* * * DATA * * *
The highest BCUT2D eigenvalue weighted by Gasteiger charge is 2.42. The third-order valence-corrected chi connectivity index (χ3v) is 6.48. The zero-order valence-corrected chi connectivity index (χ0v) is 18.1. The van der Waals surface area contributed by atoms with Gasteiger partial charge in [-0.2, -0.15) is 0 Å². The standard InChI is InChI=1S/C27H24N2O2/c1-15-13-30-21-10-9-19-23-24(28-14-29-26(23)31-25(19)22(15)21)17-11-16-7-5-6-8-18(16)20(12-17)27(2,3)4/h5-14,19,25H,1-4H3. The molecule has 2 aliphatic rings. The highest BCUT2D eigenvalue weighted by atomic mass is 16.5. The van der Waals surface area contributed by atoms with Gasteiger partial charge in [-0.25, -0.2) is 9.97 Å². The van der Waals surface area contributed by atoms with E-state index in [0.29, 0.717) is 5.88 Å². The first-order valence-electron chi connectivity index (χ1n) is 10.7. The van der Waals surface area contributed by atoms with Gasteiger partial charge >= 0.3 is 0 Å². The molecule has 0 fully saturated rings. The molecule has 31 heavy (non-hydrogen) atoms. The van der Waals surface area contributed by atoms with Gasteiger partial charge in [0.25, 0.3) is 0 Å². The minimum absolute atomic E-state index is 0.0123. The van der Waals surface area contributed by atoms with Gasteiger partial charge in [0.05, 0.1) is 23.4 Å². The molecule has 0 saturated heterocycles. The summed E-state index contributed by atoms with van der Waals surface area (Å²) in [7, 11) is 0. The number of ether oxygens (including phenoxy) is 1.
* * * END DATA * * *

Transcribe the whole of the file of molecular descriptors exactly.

The highest BCUT2D eigenvalue weighted by Gasteiger charge is 2.42. The third-order valence-corrected chi connectivity index (χ3v) is 6.48. The zero-order valence-corrected chi connectivity index (χ0v) is 18.1. The van der Waals surface area contributed by atoms with Gasteiger partial charge in [-0.2, -0.15) is 0 Å². The standard InChI is InChI=1S/C27H24N2O2/c1-15-13-30-21-10-9-19-23-24(28-14-29-26(23)31-25(19)22(15)21)17-11-16-7-5-6-8-18(16)20(12-17)27(2,3)4/h5-14,19,25H,1-4H3. The molecule has 2 aliphatic rings. The highest BCUT2D eigenvalue weighted by atomic mass is 16.5. The van der Waals surface area contributed by atoms with Gasteiger partial charge in [-0.25, -0.2) is 9.97 Å². The van der Waals surface area contributed by atoms with E-state index in [0.29, 0.717) is 5.88 Å². The first-order valence-electron chi connectivity index (χ1n) is 10.7. The van der Waals surface area contributed by atoms with Gasteiger partial charge >= 0.3 is 0 Å². The molecule has 0 fully saturated rings. The molecule has 31 heavy (non-hydrogen) atoms. The van der Waals surface area contributed by atoms with Gasteiger partial charge in [0.25, 0.3) is 0 Å². The minimum absolute atomic E-state index is 0.0123. The van der Waals surface area contributed by atoms with Gasteiger partial charge in [0.05, 0.1) is 23.4 Å². The molecule has 0 saturated heterocycles. The summed E-state index contributed by atoms with van der Waals surface area (Å²) in [7, 11) is 0. The number of ether oxygens (including phenoxy) is 1.